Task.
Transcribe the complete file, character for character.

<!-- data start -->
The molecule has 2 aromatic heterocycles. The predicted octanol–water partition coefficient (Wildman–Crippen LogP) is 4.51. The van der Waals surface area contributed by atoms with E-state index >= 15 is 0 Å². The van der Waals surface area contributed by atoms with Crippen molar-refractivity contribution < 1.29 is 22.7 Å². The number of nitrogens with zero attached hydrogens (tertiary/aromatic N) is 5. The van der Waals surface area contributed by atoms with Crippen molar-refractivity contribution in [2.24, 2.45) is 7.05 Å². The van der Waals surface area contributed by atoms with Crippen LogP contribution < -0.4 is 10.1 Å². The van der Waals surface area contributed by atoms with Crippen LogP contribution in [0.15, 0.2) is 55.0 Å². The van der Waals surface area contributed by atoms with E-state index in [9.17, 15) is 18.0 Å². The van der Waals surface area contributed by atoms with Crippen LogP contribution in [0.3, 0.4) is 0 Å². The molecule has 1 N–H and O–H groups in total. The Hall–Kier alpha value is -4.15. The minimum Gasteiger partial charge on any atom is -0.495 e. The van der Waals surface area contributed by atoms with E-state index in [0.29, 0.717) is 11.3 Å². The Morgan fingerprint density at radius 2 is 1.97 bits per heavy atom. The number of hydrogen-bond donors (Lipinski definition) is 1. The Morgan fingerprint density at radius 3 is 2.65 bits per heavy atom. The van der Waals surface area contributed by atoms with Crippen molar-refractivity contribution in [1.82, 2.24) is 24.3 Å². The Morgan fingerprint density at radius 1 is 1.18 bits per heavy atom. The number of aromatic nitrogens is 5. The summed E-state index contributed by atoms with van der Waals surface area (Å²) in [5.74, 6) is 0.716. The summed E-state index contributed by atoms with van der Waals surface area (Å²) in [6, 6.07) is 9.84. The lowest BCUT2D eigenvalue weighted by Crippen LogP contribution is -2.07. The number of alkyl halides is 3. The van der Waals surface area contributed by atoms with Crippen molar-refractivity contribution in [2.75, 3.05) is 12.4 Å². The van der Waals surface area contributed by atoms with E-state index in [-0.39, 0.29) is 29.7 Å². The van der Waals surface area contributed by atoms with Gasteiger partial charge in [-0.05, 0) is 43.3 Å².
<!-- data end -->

The molecule has 2 aromatic heterocycles. The predicted octanol–water partition coefficient (Wildman–Crippen LogP) is 4.51. The van der Waals surface area contributed by atoms with E-state index >= 15 is 0 Å². The van der Waals surface area contributed by atoms with Crippen molar-refractivity contribution < 1.29 is 22.7 Å². The number of nitrogens with zero attached hydrogens (tertiary/aromatic N) is 5. The van der Waals surface area contributed by atoms with Crippen molar-refractivity contribution in [2.24, 2.45) is 7.05 Å². The van der Waals surface area contributed by atoms with Crippen LogP contribution < -0.4 is 10.1 Å². The van der Waals surface area contributed by atoms with Crippen LogP contribution in [0.15, 0.2) is 55.0 Å². The van der Waals surface area contributed by atoms with E-state index in [9.17, 15) is 18.0 Å². The van der Waals surface area contributed by atoms with Crippen LogP contribution in [0.3, 0.4) is 0 Å². The molecule has 1 N–H and O–H groups in total. The Hall–Kier alpha value is -4.15. The minimum Gasteiger partial charge on any atom is -0.495 e. The van der Waals surface area contributed by atoms with E-state index in [0.29, 0.717) is 11.3 Å². The Morgan fingerprint density at radius 2 is 1.97 bits per heavy atom. The number of hydrogen-bond donors (Lipinski definition) is 1. The Morgan fingerprint density at radius 3 is 2.65 bits per heavy atom. The van der Waals surface area contributed by atoms with Crippen molar-refractivity contribution in [1.82, 2.24) is 24.3 Å². The Morgan fingerprint density at radius 1 is 1.18 bits per heavy atom. The number of aromatic nitrogens is 5. The summed E-state index contributed by atoms with van der Waals surface area (Å²) in [5.74, 6) is 0.716. The summed E-state index contributed by atoms with van der Waals surface area (Å²) in [6, 6.07) is 9.84. The lowest BCUT2D eigenvalue weighted by Crippen LogP contribution is -2.07. The number of alkyl halides is 3. The van der Waals surface area contributed by atoms with Crippen molar-refractivity contribution in [2.75, 3.05) is 12.4 Å². The van der Waals surface area contributed by atoms with E-state index in [-0.39, 0.29) is 29.7 Å². The van der Waals surface area contributed by atoms with Gasteiger partial charge in [-0.05, 0) is 43.3 Å².